Organisations have been outsourcing and offshoring business processes for many years now, to take advantage of the lower cost of labour in developing countries such as India or China.

Many of these Business Process Outsourcing (BPO) contracts have focused on large scale transaction processing, frequently in “non-core” processes such as Accounting or HR, or in areas of perceived lower value or complexity. Recently this trend has changed.

Low-value, ‘lift and drop’ contracts have run into some severe and well-publicised problems. In the UK, most of us have had or heard about a bad experience with an offshore customer service agent with inadequate language skills or a lack of knowledge.

On the other side of the fence, the offshore call centre agents themselves often face daunting overnight shifts (to field daytime calls from the other side of the world) and work offering limited professional challenge for skilled graduates.

In these circumstances it’s not surprising that offshore staff attrition can routinely be over 50% and sometimes over 100%, and that serious questions around customer satisfaction and operational stability have been raised.

As these problems have hindered the development of offshore call centres and even prompted some organisations to use their relocated, onshore call centres as a selling point, other factors have led BPO providers to offer more complex, knowledge-based services that sit far closer to the core business.

These higher-value processes, while still offering reduced cost, also take advantage of the wider availability of very qualified talent in developing countries, exploit the benefits of operating in different time zones and allow added flexibility for ad-hoc or short-term projects.

The issue of global talent is key - onshore availability of skilled graduates is very small compared with a country such as India, where it’s estimated that around 2.5million new graduates and 500,000 postgraduates enter the job market every year, and the price of offshore talent is far lower.

In fact, the wage differential between near and offshore skilled professionals with significant experience is greater than that of the graduates with lower levels of skill and experience traditionally hired into transaction processing operations. This means that knowledge-based BPO actually presents a better business case than low-value deals, albeit on a smaller scale.

Crucially, higher-value BPO arrangements give offshore workers a far greater degree of job satisfaction and potential for career progression - helping to address the high attrition rates and customer service issues associated with transactional and support processes. Tasks are typically analytical and require staff to be highly qualified, professional and mature.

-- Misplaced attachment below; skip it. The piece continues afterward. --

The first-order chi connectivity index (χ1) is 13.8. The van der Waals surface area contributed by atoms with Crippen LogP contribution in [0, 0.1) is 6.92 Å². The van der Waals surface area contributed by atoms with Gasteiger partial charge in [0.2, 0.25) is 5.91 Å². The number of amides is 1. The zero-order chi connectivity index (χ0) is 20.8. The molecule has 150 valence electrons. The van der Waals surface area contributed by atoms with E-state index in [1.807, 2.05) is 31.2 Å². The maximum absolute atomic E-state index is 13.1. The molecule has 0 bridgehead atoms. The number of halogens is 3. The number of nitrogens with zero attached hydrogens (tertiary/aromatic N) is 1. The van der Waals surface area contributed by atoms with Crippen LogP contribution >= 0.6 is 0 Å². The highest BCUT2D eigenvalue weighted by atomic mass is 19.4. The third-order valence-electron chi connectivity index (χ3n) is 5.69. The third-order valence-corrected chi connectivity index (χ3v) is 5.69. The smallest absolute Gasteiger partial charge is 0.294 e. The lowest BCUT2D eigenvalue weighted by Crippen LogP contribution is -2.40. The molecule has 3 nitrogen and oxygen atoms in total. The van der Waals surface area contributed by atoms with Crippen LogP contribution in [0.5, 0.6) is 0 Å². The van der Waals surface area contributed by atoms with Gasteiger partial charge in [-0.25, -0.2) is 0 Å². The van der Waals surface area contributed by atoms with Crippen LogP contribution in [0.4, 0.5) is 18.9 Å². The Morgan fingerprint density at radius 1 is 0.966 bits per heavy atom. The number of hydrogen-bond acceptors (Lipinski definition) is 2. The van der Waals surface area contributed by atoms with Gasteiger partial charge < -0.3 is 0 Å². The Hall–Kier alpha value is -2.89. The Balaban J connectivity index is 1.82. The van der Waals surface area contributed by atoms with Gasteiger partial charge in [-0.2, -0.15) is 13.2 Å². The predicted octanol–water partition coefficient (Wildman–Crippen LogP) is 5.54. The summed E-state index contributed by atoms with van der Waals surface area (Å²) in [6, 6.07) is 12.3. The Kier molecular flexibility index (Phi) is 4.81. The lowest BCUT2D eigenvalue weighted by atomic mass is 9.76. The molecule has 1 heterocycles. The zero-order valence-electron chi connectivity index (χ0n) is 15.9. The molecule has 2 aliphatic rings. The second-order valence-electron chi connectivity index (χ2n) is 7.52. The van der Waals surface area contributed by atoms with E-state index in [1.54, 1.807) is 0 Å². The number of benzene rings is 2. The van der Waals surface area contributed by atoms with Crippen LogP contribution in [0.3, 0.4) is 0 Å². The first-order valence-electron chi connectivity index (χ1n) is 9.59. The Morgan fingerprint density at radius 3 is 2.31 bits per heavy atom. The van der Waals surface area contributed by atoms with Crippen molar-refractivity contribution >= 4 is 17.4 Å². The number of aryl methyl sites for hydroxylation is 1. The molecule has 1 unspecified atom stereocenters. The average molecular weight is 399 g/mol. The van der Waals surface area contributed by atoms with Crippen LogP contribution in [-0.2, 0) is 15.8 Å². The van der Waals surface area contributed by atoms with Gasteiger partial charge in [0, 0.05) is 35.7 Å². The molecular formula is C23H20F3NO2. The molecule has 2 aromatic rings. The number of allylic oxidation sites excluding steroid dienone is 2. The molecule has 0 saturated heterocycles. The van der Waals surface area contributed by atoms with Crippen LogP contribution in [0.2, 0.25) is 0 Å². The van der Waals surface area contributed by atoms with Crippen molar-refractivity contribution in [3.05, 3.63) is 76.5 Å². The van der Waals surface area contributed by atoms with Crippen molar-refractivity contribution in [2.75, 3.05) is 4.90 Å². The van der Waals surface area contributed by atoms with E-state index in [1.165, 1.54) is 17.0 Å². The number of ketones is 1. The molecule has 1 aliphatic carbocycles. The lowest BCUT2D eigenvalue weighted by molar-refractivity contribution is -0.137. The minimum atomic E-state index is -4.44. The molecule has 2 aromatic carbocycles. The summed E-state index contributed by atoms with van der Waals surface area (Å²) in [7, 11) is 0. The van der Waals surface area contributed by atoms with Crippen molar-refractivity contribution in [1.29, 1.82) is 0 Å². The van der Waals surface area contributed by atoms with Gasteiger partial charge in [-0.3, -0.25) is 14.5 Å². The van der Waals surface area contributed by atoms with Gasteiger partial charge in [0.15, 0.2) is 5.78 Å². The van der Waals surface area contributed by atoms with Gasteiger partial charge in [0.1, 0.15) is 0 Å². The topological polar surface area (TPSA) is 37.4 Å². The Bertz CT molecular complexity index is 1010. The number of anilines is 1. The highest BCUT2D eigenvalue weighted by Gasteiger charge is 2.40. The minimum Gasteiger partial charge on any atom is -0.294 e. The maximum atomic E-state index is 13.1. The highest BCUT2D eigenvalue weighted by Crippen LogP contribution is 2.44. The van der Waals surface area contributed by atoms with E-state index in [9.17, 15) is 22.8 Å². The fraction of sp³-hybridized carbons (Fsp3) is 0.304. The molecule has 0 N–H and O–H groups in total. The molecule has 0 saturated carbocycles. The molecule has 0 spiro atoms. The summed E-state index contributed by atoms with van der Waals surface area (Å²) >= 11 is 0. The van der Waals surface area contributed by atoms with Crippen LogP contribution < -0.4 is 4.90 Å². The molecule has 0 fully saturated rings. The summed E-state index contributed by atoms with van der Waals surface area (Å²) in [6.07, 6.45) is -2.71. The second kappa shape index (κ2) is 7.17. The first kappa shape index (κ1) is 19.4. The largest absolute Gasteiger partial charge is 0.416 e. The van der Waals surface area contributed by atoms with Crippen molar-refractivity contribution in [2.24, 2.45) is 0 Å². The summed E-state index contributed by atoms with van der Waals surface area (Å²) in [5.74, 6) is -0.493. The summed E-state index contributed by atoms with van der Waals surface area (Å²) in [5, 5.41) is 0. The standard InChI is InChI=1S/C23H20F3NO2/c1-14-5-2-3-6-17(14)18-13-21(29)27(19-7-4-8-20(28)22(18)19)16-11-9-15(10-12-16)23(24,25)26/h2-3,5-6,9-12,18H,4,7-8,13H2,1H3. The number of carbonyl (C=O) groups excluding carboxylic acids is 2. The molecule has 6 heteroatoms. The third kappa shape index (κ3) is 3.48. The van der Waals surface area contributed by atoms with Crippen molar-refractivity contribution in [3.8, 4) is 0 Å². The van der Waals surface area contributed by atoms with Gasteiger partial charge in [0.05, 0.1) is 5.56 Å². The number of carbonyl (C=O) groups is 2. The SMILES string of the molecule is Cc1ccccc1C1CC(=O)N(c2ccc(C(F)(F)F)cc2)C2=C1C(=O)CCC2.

With many organisations now operating on a global scale, using third-party talent sourced from worldwide locations also means that business can respond and serve customers regardless of the time zone they operate in. The flexibility of using a third-party BPO provider also allows organisations to easily and quickly scale operations up or down in line with seasonal or otherwise predictable peaks.

The cost savings offered by high-value BPO deals are important, but arguably of greater significance are the new results that were not available with onshore fulfilment.

Most human-capital-intensive business processes within corporations were designed and based on certain underlying assumptions about the supply, demand and price for talent in the geography where the process needs to be performed. When this underlying constraint is relaxed through global sourcing, the results can be dramatically different.

The basic idea is that by applying new knowledge, skill-sets or business savvy that were not previously affordable or available, organisations can enable new services or capabilities that, in the past, could not be considered feasible, therefore achieving a totally unexpected outcome.

For example, one of our customers in the healthcare insurance industry has been taking advantage of skilled Indian labour to improve the effectiveness and extent of its investigation of fraudulent claims. Previously, with onshore employees the company wouldn’t investigate any cases below $1000, as the costs involved would outweigh that of the potential fraud itself.

Taking advantage of the lower cost of labour has allowed the threshold to be brought down to $500, allowing more leads to be chased and reducing margin leakage.

This Knowledge Process Outsourcing approach also has benefits for providers - involvement in these areas of a client’s business brings greater understanding of business issues and the opportunity to serve clients better.

For those outsourcing vendors who also offer IT services, there are opportunities to bundle together different services and offer complete packages to their clients, taking increasing accountability for delivering business outcomes.

Cost remains a strong motivator in outsourcing decisions, but the ability to source global talent to deliver business processes brings new challenges and opportunities.

Organisations have to change their decision process to make the most of worldwide knowledge, and ask themselves not how much more cheaply and efficiently a particular process can be done, but why they are doing it in the first place and whether they could achieve a very different customer experience if they had access to skills, expertise and talent at price points which were not previously possible.

Martin Kochman, is European Head of BPO, at outsourcer Cognizant